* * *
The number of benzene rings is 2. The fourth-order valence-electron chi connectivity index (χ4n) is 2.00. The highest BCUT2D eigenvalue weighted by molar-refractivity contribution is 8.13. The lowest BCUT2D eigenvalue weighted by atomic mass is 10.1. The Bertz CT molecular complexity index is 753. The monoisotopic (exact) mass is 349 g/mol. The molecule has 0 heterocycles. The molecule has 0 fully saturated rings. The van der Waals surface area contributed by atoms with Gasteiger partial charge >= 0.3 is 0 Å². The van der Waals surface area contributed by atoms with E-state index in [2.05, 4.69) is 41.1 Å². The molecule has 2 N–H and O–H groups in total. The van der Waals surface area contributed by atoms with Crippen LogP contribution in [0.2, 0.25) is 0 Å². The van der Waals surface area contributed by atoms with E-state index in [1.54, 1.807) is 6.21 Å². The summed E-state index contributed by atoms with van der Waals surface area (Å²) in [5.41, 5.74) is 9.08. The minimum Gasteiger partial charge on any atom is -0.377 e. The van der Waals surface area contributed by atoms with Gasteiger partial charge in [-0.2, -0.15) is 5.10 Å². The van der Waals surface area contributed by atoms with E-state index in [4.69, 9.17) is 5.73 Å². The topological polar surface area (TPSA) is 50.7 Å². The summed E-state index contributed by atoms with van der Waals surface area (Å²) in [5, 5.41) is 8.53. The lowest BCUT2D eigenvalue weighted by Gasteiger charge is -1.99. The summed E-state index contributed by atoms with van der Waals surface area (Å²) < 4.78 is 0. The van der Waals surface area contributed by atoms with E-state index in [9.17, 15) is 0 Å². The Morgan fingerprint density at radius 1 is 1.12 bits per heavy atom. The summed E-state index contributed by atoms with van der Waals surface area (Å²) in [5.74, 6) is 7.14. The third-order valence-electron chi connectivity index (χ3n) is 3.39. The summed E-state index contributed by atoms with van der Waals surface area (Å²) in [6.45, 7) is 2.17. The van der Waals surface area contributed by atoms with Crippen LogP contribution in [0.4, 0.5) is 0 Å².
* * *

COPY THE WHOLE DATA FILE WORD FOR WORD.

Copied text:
The number of benzene rings is 2. The fourth-order valence-electron chi connectivity index (χ4n) is 2.00. The highest BCUT2D eigenvalue weighted by molar-refractivity contribution is 8.13. The lowest BCUT2D eigenvalue weighted by atomic mass is 10.1. The Bertz CT molecular complexity index is 753. The monoisotopic (exact) mass is 349 g/mol. The molecule has 0 heterocycles. The molecule has 0 fully saturated rings. The van der Waals surface area contributed by atoms with Gasteiger partial charge >= 0.3 is 0 Å². The van der Waals surface area contributed by atoms with E-state index in [2.05, 4.69) is 41.1 Å². The molecule has 2 N–H and O–H groups in total. The van der Waals surface area contributed by atoms with Crippen LogP contribution in [0.2, 0.25) is 0 Å². The van der Waals surface area contributed by atoms with E-state index in [1.54, 1.807) is 6.21 Å². The summed E-state index contributed by atoms with van der Waals surface area (Å²) in [5.41, 5.74) is 9.08. The minimum Gasteiger partial charge on any atom is -0.377 e. The van der Waals surface area contributed by atoms with Gasteiger partial charge in [-0.2, -0.15) is 5.10 Å². The van der Waals surface area contributed by atoms with E-state index in [4.69, 9.17) is 5.73 Å². The topological polar surface area (TPSA) is 50.7 Å². The summed E-state index contributed by atoms with van der Waals surface area (Å²) in [5, 5.41) is 8.53. The lowest BCUT2D eigenvalue weighted by Gasteiger charge is -1.99. The summed E-state index contributed by atoms with van der Waals surface area (Å²) < 4.78 is 0. The van der Waals surface area contributed by atoms with E-state index in [9.17, 15) is 0 Å². The Morgan fingerprint density at radius 1 is 1.12 bits per heavy atom. The summed E-state index contributed by atoms with van der Waals surface area (Å²) in [5.74, 6) is 7.14. The third-order valence-electron chi connectivity index (χ3n) is 3.39. The summed E-state index contributed by atoms with van der Waals surface area (Å²) in [6.45, 7) is 2.17. The van der Waals surface area contributed by atoms with Crippen LogP contribution in [0.4, 0.5) is 0 Å².